LOUISVILLE, Ky. — For the boating industry to grow and prosper, it must work together and reach beyond the traditional customer to embrace millions of Americans who haven’t yet experienced the thrill and fun of boating.
That was the message Thom Dammrich, president of the National Marine Manufacturers Association, presented this morning at the industry breakfast that marked the opening of the 21st annual International BoatBuilders’ Exhibition & Conference.
“We must change if we want to grow,” he said. “We need more boaters. We’re going to have to work together to grow.”
Although 2011 hasn’t seen the growth the industry hoped for, Dammrich noted that retail sales through August, on a trailing 12-month basis, were up 2 percent — not a small feat in an industry that has seen continuous sales declines in recent years.
“Better sales and smoother waters are ahead for the recreational boating industry,” he said.
Another silver lining: The average age of a boat today is 21 years. At 25 years, a boat is no longer attractive in the used market. This, Dammrich said, should lead to more new-boat sales in the coming years.
The key, he said, is to get more children out on the water — kids that boat become adults that boat. Also, Dammrich said, the majority of boaters are middle-aged white men, although that segment of the population is shrinking. Minority-group members need to see themselves in boating magazines and ads and see that boating is a viable recreation option.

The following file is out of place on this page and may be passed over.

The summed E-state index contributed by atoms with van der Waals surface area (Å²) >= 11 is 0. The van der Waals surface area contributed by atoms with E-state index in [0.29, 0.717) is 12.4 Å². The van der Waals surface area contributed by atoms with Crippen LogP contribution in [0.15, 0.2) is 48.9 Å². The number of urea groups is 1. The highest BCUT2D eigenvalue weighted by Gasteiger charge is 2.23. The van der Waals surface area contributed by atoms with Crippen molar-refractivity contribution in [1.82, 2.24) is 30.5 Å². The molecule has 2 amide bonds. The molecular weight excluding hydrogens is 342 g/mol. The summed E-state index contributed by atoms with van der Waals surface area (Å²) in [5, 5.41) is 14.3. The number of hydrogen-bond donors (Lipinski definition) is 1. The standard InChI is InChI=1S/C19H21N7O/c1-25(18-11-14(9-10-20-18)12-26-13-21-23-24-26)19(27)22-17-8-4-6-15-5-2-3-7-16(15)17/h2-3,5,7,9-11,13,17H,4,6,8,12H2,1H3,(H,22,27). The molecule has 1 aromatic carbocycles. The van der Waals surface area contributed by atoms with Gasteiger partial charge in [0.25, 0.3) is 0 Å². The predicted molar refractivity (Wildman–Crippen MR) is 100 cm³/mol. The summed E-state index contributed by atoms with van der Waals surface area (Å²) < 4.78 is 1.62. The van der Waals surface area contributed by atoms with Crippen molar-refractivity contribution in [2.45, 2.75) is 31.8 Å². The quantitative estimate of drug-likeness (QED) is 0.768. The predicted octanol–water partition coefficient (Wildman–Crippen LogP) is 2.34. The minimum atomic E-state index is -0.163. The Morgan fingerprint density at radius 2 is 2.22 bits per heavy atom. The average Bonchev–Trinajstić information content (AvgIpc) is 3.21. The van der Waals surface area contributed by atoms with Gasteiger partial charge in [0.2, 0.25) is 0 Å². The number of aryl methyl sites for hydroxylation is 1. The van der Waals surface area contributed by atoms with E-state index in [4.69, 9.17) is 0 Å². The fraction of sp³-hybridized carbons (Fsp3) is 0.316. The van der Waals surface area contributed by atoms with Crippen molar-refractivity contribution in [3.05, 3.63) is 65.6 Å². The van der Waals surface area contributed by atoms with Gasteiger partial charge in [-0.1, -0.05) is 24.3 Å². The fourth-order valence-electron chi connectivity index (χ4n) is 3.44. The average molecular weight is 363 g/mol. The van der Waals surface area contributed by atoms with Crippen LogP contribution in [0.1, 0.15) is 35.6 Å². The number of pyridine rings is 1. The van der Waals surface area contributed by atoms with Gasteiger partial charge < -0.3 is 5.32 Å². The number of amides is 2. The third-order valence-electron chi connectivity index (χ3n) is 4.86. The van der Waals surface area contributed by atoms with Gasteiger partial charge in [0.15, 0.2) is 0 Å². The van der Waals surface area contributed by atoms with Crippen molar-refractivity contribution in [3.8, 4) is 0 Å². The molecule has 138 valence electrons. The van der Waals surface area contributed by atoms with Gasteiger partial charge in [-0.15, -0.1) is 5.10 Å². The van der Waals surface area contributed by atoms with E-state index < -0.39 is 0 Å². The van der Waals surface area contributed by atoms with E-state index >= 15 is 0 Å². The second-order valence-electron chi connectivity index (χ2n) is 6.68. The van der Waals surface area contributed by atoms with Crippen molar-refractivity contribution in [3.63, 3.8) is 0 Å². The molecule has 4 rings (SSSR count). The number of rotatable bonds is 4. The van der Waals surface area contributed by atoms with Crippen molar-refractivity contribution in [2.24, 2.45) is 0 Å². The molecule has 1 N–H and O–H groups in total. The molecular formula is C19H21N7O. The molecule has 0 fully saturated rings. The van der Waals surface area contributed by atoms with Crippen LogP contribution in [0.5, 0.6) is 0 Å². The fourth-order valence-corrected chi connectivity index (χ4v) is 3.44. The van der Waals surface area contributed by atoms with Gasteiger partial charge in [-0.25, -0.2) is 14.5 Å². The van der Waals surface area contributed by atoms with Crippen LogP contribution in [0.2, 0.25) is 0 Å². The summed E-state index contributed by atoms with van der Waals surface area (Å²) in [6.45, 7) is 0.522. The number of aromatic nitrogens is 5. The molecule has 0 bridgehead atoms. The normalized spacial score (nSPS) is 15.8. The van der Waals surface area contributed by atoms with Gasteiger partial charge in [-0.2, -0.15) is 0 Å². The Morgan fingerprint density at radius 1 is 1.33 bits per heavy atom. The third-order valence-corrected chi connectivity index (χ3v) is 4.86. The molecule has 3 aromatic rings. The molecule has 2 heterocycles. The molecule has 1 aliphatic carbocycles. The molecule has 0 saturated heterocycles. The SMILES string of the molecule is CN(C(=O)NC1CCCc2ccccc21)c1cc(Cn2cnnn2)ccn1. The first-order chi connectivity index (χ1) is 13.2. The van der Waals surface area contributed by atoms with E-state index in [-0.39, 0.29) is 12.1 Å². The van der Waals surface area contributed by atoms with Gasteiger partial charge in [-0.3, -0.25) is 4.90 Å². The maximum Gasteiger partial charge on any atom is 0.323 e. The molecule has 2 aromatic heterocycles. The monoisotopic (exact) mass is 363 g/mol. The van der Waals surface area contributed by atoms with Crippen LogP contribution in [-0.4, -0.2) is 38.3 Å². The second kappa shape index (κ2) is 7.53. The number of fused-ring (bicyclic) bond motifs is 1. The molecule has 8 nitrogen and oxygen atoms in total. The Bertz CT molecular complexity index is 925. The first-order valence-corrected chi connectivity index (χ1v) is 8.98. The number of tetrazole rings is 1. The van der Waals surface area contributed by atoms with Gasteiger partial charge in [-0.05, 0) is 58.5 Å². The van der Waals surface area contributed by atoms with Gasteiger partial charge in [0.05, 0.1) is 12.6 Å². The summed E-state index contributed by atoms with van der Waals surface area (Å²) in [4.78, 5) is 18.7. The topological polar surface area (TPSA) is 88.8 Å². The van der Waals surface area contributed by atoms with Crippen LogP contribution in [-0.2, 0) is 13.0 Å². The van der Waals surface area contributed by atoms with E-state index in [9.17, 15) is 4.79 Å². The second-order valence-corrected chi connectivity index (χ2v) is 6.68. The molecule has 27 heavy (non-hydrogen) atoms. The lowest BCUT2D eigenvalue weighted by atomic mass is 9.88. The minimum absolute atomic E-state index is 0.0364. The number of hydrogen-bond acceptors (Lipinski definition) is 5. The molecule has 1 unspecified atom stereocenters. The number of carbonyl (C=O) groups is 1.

“We need to look beyond our traditional customer,” Dammrich said.
Despite the challenges, boating remains a $30 billion business, with wholesale shipments up in units and dollars this year, and that growth is expected for the next few years.
The NMMA, Dammrich said, is hosting a growth summit in December with about 200 industry leaders from all segments. The purpose: Figure out how to bring more people into boating. Discover Boating’s “Welcome to the Water” campaign has been successful, but more needs to be done.
“Passion for the water is contagious. Be a part of the movement,” he urged IBEX attendees. “Together we will create a better future for recreational boating.”
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During this morning’s breakfast, Eldon Nysether, of Sea-Dog Line, was recognized with the Mel Barr Award. The award was established in 1967 in memory of Barr, founder of the National Marine Representatives Association.
The award is presented by Boating Industry magazine.
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The morning event also included a talk by acclaimed international speaker Mikki Williams, whose talk was titled, “A Balancing Act: Walking the Tightrope of Life.”
Using humor and anecdotes from her own life, Williams admitted that she didn’t know the difference between a galley and a head, but she had advice to help attendees in their business and their lives.
Change, she noted, “is one of the greatest things we deal with today. Change is inevitable. Growth is optional.”
She suggested a simple foundation for life: PMA plus RDL. Have a positive mental attitude and recommended daily laughter.
Also, Williams said, strive to be a car fixer rather than the person who sits in the car honking the horn and waiting for something to happen.
“Everything we do is a choice that we make,” she said. “You can shape your life or your business any way you want.”
— Beth Rosenberg